After munching down the food, it was time to actually see the set that OK GO was performing. The band plays an upbeat alternative pop rock with plenty of catchy hooks. Best known for their elaborate music videos; starting with their internet sensation “Here it Goes Again,” featuring a choreographed dance on treadmills and, more recently, with a spot in the Superbowl for the song “Needing/Getting,” where they sing from the inside of a rally car, as they drive it through a custom-made track, in which the vehicle actually plays the backing music as it passes rows of instruments. Their live performance was fairly animated and the crowd was having a grand old time. At one point they started a sing-a-long to “This Too Shall Pass,” which has a music video featuring an meticulously constructed rube goldberg machine, or an extensive marching band and ghillie suits – depending on which version you watch. Plenty of confetti was sprayed all over the audience, but that was the extent of the stage antics. It was a solid performance, but I expected a more interesting show from a group that has such creative music videos.
Next we decided to check out John Legend. His band of R&B stars consisted of powerhouse drummer, Rashid Williams, a talented bass player, a shredding guitarist, a pair of female backup singers, a couple of horn players, and a guy surrounded by keyboards. Based on everything that I had previously heard from him, I went in expecting something pretty cheesy, but I ended up somewhat impressed. His band was tight, talented, and fun to watch. The backup singers were doing choreographed moves and the guitarist regularly interacted with the other members. The man himself puts on an excellent performance; switching between running around with his microphone, stirring up the crowd, and sitting at his piano, showing off a fairly versatile voice. The crooning ballads tended to lose the crowd a little, but his upbeat tunes were a lot of fun. A cover of Bob Marley’s “Redemption Song”opened the set, and a funky stab at Stevie Wonder’s “Higher Ground” blended in with a mix that included both originals and a few other covers, with ease. Legend demonstrated his showmanship through such crowd pleasing antics as stripping off his jacket, walking down the aisle between the crowd, and giving out fives to the audience. Plus, it’s not often that I see someone ending a set while standing on their piano. I noticed the sound breaking up a bit toward the end, foreshadowing possible technical problems, but this did not stop John Legend from giving a solid performance.
Rather than lose our position in front of the stage where Jack White was to make his appearance, we decided to skip out on seeing either of the Silversun Pickups or Bassnectar sets and, instead, we stood in place watching them set up the stage. It was a good thing too, because thirty yards or so from the performers is a great spot, and it seemed that every single person at the festival decided to see White play. When Jack and his gentlemen band hit the stage, the crowd went nuts. Unfortunately, the only sound coming out of the speakers was from the vocal mic. After making it through the first song, chants of “turn it up” echoed through the crowd. When the technical details were finally worked out, the first audible kick drum blasted the audience and cheers roared approval.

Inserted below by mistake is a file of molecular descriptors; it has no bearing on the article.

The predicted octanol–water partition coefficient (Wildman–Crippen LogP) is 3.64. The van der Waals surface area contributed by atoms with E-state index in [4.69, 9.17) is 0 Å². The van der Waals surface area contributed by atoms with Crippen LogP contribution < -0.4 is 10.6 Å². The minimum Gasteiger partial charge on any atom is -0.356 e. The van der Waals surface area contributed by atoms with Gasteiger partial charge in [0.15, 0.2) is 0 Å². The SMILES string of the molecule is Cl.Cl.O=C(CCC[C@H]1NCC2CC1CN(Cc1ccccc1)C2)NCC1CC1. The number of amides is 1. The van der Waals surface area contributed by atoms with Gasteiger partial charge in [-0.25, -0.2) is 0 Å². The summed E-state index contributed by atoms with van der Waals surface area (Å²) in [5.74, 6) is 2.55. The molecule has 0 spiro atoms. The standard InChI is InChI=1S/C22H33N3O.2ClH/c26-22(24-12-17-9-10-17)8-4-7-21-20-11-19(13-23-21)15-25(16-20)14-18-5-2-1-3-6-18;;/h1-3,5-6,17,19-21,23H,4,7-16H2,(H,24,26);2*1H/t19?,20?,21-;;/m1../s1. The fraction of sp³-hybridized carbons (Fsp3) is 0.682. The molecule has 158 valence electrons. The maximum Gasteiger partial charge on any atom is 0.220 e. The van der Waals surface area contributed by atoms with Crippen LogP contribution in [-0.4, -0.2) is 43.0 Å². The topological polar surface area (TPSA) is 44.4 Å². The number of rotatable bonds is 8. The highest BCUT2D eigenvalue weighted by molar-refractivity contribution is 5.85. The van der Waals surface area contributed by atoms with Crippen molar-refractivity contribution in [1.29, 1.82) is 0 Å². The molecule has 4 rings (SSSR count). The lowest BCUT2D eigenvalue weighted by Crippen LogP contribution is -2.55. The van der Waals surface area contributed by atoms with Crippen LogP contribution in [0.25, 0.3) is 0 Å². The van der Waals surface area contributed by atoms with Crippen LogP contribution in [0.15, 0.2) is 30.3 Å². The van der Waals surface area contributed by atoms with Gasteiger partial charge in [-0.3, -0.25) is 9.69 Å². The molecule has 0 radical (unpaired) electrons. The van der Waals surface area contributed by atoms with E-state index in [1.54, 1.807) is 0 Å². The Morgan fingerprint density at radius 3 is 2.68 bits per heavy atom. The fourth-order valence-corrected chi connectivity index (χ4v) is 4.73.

Everything was in full swing now, including Jack‘s band. A bit sloppy at moments, but full of gritty passion, they put on a very high energy show. At one point, the frontman sat down and tore off his shoes, evidently fed up with the slick conditions of the stage. Williams made things exciting, frequently standing upright and using traditional grip, with his drum kit strangely tilted toward the audience. Also a treat to watch was the keyboard player; jumping up and down, sometimes even playing with his feet, he was perhaps the most energetic member of the band. In the back was White‘s Raconteurs bandmate, Brendan Benson, providing backup vocals, mandolin, and tambourine; as well as a guy who was ripping up pedal steel and violin. Jack had us sing along to “Steady As She Goes” (Raconteurs) but when the White Stripes classic “Seven Nation Army” started, he didn’t have to encourage the audience – everyone began singing along to the easily recognizable riff. During one section, the band even stopped playing and let the audience take over for them as Jack sang a verse.
The set list included hits from various Jack White projects, including The Raconteurs, The White Stripes, The Dead Weather and his new solo album, Blunderbuss. I think that the technical derailment at the beginning kept Jack from feeling really good about the set, and it showed, but he was professional enough to keep it going and burned through it anyway.
After a rousing hour and a half set, the trek back toward camp began for the endless sea of people. Echoes of “Seven Nation Army” kept flowing through the crowd, as we shuffled out of the gates. Back at the tent we settled in for a few snacks and drinks before retiring. Overall, it was a great first impression, even with the drizzly grey weather.